A group of researchers of the University of Mons and Namur, Belgium, MAX IV Laboratory, Sweden and Elettra has studied at the Escamicroscopy beamline the behavior of graphene coated copper at isobaric (0.1 mbar O2, temperature up to 390 °C) and isothermal (350 °C, pressure up to 0.1 mbar, see Fig.1) conditions. To oxidize the bare copper area exposed to molecular oxygen gas, a pressure of 0.012 mbar is needed. When the pressure reaches 0.1 mbar, oxygen starts to intercalate under graphene from the edges of the monolayer flakes and begins oxidizing the copper beneath. When the temperature is further increased to 390 °C, graphene starts to be etched from monolayer regions. No indication of graphene oxidation is observed, which may be contextual to the etching, or may be the Cu oxidation and its morphological change are faster and disrupt the graphene before it can be eventually oxidized.

Figure 1.     Isothermal experiment: Cu 2p (left) and Cu LMM (right) photoemission maps at different oxygen pressures and constant temperature (350 °C). In the top Cu 2p map the black areas are the graphene flakes. Upon oxidation all Cu 2p images appear brighter showing a disappearance of the C coverage. In the last images traces of C removal are also visible inside some graphene flakes. The Cu LMM maps show the ratio between metallic (brighter) and oxidized (darker) copper. Upon long oxidation the Cu areas not protected by graphene become more and more oxidized while Cu metallicity is mostly preserved below the graphene flakes.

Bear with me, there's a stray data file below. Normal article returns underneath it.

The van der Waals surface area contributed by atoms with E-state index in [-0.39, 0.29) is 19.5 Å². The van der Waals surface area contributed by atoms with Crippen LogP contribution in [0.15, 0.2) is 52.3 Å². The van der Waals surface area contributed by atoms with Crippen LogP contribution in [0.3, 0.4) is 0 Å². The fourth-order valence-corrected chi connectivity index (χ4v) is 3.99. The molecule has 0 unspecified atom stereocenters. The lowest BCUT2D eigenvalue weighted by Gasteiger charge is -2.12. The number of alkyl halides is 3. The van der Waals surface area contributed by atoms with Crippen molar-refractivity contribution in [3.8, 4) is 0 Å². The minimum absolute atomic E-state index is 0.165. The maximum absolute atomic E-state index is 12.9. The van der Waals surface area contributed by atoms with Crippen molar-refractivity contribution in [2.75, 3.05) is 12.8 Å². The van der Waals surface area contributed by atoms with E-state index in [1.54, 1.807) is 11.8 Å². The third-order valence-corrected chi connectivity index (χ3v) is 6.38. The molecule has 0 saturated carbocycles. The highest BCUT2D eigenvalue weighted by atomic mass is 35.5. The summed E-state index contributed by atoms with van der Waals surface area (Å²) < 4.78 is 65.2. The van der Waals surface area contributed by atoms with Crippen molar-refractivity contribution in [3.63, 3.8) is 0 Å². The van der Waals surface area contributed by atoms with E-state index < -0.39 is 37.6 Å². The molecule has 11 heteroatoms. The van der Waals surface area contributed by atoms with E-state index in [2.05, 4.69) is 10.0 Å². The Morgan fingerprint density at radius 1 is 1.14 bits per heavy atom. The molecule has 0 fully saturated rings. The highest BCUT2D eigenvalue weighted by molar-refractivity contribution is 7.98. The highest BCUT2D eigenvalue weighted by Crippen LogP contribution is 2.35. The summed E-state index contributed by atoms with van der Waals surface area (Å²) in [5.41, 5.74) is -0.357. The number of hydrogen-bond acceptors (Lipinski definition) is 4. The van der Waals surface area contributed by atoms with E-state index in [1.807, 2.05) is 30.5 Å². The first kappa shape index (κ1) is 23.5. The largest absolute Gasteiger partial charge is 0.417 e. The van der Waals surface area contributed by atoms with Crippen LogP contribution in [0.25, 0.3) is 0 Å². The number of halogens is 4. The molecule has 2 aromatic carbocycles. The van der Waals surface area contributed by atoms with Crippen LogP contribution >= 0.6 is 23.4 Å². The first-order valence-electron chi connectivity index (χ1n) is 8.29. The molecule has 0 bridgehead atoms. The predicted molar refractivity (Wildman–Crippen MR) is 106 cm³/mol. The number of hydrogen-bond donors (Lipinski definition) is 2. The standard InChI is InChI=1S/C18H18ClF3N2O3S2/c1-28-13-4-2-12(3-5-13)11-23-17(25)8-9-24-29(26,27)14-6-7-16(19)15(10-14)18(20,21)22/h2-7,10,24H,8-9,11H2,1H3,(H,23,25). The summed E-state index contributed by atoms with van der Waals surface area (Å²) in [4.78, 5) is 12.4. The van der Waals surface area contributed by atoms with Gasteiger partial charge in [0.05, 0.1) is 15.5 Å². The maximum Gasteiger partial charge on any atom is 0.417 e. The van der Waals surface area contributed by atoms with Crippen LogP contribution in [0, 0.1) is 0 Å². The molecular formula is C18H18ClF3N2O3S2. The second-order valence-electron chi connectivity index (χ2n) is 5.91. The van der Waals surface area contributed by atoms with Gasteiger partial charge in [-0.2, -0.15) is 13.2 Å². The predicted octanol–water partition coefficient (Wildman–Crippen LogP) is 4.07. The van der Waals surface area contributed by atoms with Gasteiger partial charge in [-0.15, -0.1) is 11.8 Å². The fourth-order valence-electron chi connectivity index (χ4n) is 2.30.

The demonstration that graphene hinders the oxidation of copper in an aggressive environment at high temperatures, whereas bare copper oxidizes already naturally at room temperature, shows the great potential of graphene as a stable protective layer, with only one atom thickness, which retards the formation of copper oxide. Our findings clearly show that the detrimental interaction between oxygen and copper starts when the gas intercalates beneath monolayer graphene flakes, especially from boundaries and defects; therefore, this is a clear indication that bigger and more defect-free flakes provide the best anticorrosive protection. A homogeneous coating of graphene, with preferably big bilayer flakes, could successfully protect metals from high-temperature corrosion linked to many industrial applications. The present results have been obtained by exploiting the capability of the NAP-SPEM. Such an innovative technique pushes the limit of standard photoemission spectroscopy, which was traditionally limited to UHV conditions for fundamental studies, and leads the way toward directly studying surface and interface applications under more realistic working conditions.


This research was conducted by the following research team:

Mattia Scardamaglia1,2, Claudia Struzzi2, Alexei Zakharov2, Nicolas Reckinger3, Patrick Zeller4, Matteo Amati4,and Luca Gregoratti4

ChIPS, University of Mons, Mons, Belgium
MAX IV Laboratory, University of Lund, Lund, Sweden
Department of Physics, University of Namur, Namur, Belgium
Elettra - Sincrotrone Trieste S.C.p.A.,  Trieste, Italy

Contact persons:

Mattia Scardamaglia, email: mattia.scardamaglia@maxiv.lu.se



Mattia Scardamaglia, Claudia Struzzi, Alexei Zakharov, Nicolas Reckinger, Patrick Zeller, Matteo Amati,and Luca Gregoratti “Highlighting the dynamics of graphene protection toward the oxidation of copper under operando conditions”, ACS Appl. Mater. Interfaces 11, 29448 (2019), DOI: 10.1021/acsami.9b08918

Last Updated on Wednesday, 20 November 2019 16:42